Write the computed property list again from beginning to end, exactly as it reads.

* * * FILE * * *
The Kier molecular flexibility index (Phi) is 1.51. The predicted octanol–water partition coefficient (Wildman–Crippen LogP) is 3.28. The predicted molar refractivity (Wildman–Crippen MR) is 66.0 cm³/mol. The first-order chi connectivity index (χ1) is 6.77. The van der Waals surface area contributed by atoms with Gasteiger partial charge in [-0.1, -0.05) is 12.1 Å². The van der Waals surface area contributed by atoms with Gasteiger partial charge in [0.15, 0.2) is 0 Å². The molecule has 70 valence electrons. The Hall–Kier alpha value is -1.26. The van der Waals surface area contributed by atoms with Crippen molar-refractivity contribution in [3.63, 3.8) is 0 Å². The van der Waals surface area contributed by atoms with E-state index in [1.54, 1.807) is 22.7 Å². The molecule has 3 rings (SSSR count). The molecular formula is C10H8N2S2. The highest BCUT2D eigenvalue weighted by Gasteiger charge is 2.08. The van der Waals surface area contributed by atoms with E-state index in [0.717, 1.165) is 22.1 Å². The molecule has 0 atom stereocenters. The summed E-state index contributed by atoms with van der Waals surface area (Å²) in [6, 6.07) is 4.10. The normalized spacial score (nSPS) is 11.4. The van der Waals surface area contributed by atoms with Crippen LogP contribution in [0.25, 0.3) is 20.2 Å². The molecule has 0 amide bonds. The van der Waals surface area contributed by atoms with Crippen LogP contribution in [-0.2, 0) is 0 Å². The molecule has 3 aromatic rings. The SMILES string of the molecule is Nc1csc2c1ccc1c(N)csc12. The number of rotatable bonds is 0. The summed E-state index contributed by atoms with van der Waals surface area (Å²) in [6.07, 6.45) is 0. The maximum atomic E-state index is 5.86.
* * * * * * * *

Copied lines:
The Kier molecular flexibility index (Phi) is 1.51. The predicted octanol–water partition coefficient (Wildman–Crippen LogP) is 3.28. The predicted molar refractivity (Wildman–Crippen MR) is 66.0 cm³/mol. The first-order chi connectivity index (χ1) is 6.77. The van der Waals surface area contributed by atoms with Gasteiger partial charge in [-0.1, -0.05) is 12.1 Å². The van der Waals surface area contributed by atoms with Gasteiger partial charge in [0.15, 0.2) is 0 Å². The molecule has 70 valence electrons. The Hall–Kier alpha value is -1.26. The van der Waals surface area contributed by atoms with Crippen molar-refractivity contribution in [3.63, 3.8) is 0 Å². The van der Waals surface area contributed by atoms with E-state index in [1.54, 1.807) is 22.7 Å². The molecule has 3 rings (SSSR count). The molecular formula is C10H8N2S2. The highest BCUT2D eigenvalue weighted by Gasteiger charge is 2.08. The van der Waals surface area contributed by atoms with E-state index in [0.717, 1.165) is 22.1 Å². The molecule has 0 atom stereocenters. The summed E-state index contributed by atoms with van der Waals surface area (Å²) in [6, 6.07) is 4.10. The normalized spacial score (nSPS) is 11.4. The van der Waals surface area contributed by atoms with Crippen LogP contribution in [0.25, 0.3) is 20.2 Å². The molecule has 0 amide bonds. The van der Waals surface area contributed by atoms with Crippen LogP contribution in [-0.2, 0) is 0 Å². The molecule has 3 aromatic rings. The SMILES string of the molecule is Nc1csc2c1ccc1c(N)csc12. The number of rotatable bonds is 0. The summed E-state index contributed by atoms with van der Waals surface area (Å²) in [6.07, 6.45) is 0. The maximum atomic E-state index is 5.86.